Puritan Conquistadors: Iberianizing the Atlantic, 1550-1700
Stanford University Press, 2006 - 327 Seiten
This book argues that the striking resemblances in Spanish and Puritan discourses of colonization as "exorcism" and as spiritual gardening point to a common Atlantic history. These resemblances suggest that we are better off if we simply consider the Puritan colonization of New England as a continuation of Iberian models rather than a radically different colonizing experience. The book demonstrates that a wider Pan-American perspective can upset the most cherished national narratives of the United States, for it maintains that the Puritan colonization of New England was as much a chivalric, crusading act of Reconquista (against the Devil) as was the Spanish conquest.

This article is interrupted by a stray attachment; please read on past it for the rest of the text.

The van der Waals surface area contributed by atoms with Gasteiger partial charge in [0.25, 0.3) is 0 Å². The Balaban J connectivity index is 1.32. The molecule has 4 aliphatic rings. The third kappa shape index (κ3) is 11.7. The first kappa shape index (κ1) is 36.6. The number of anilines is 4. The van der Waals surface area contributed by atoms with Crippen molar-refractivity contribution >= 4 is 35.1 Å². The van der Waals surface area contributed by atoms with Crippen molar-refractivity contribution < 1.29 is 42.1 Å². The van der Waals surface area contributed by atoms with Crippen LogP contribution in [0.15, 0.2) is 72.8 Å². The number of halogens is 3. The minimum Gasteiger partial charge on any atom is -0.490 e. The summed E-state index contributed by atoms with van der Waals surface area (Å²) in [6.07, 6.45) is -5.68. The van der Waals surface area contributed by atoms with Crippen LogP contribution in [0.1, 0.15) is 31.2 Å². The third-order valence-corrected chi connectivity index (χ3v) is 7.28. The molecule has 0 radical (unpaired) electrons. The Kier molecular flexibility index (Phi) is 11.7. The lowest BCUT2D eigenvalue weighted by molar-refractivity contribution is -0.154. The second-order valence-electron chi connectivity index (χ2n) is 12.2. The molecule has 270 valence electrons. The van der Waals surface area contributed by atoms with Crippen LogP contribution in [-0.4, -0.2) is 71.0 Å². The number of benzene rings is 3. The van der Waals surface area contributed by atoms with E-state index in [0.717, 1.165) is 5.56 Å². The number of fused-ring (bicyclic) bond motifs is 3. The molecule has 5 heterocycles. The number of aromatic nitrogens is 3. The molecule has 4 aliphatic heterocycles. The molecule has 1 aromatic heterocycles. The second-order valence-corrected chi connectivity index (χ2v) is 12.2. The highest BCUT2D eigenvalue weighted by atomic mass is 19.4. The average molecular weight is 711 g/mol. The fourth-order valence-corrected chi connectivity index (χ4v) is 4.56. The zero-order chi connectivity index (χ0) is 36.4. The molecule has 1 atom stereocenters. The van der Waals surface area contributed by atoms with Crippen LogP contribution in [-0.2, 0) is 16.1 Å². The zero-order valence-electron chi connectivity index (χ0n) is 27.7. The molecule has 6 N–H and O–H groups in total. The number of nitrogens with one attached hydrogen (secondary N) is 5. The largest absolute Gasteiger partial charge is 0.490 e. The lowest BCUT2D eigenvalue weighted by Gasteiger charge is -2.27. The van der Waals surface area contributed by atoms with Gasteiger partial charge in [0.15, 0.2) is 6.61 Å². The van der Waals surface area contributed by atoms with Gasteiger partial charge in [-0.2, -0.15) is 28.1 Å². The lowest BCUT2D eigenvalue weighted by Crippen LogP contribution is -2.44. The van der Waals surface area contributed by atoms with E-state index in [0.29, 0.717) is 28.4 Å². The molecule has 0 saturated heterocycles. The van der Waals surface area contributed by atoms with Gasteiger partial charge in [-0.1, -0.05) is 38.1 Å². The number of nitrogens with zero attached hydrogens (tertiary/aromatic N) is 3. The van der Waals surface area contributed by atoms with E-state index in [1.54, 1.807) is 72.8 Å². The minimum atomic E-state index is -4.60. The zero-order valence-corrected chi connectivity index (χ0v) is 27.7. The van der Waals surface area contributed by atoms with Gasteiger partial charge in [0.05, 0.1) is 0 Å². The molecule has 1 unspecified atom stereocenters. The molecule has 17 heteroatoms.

Was andere dazu sagen - Rezension schreiben
LibraryThing ReviewNutzerbericht - Scapegoats - LibraryThing
This is an excellent 15 page article. Unfortunately it is a 200 page book. It makes the point that both Puritans and Conquistadors used the same sort of crusading rhetoric, portraying the Americas as ... Vollständige Rezension lesen